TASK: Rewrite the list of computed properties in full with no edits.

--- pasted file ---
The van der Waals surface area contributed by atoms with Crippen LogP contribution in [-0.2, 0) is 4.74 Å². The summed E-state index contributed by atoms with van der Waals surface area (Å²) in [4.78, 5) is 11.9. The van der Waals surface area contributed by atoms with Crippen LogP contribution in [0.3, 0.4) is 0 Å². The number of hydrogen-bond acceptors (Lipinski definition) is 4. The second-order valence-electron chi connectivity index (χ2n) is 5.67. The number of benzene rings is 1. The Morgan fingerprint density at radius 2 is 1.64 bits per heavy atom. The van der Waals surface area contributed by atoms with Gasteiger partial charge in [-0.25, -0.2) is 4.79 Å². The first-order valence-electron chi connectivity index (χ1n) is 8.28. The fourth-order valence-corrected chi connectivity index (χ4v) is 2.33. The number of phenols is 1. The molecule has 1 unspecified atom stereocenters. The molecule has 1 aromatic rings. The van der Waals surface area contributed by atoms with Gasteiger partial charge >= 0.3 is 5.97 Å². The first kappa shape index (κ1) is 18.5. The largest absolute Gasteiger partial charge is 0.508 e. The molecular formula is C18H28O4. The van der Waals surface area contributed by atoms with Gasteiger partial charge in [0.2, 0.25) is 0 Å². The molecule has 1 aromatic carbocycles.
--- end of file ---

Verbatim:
The van der Waals surface area contributed by atoms with Crippen LogP contribution in [-0.2, 0) is 4.74 Å². The summed E-state index contributed by atoms with van der Waals surface area (Å²) in [4.78, 5) is 11.9. The van der Waals surface area contributed by atoms with Crippen LogP contribution in [0.3, 0.4) is 0 Å². The number of hydrogen-bond acceptors (Lipinski definition) is 4. The second-order valence-electron chi connectivity index (χ2n) is 5.67. The number of benzene rings is 1. The Morgan fingerprint density at radius 2 is 1.64 bits per heavy atom. The van der Waals surface area contributed by atoms with Gasteiger partial charge in [-0.25, -0.2) is 4.79 Å². The first-order valence-electron chi connectivity index (χ1n) is 8.28. The fourth-order valence-corrected chi connectivity index (χ4v) is 2.33. The number of phenols is 1. The molecule has 1 unspecified atom stereocenters. The molecule has 1 aromatic rings. The van der Waals surface area contributed by atoms with Gasteiger partial charge >= 0.3 is 5.97 Å². The first kappa shape index (κ1) is 18.5. The largest absolute Gasteiger partial charge is 0.508 e. The molecular formula is C18H28O4. The van der Waals surface area contributed by atoms with Gasteiger partial charge in [0.2, 0.25) is 0 Å². The molecule has 1 aromatic carbocycles.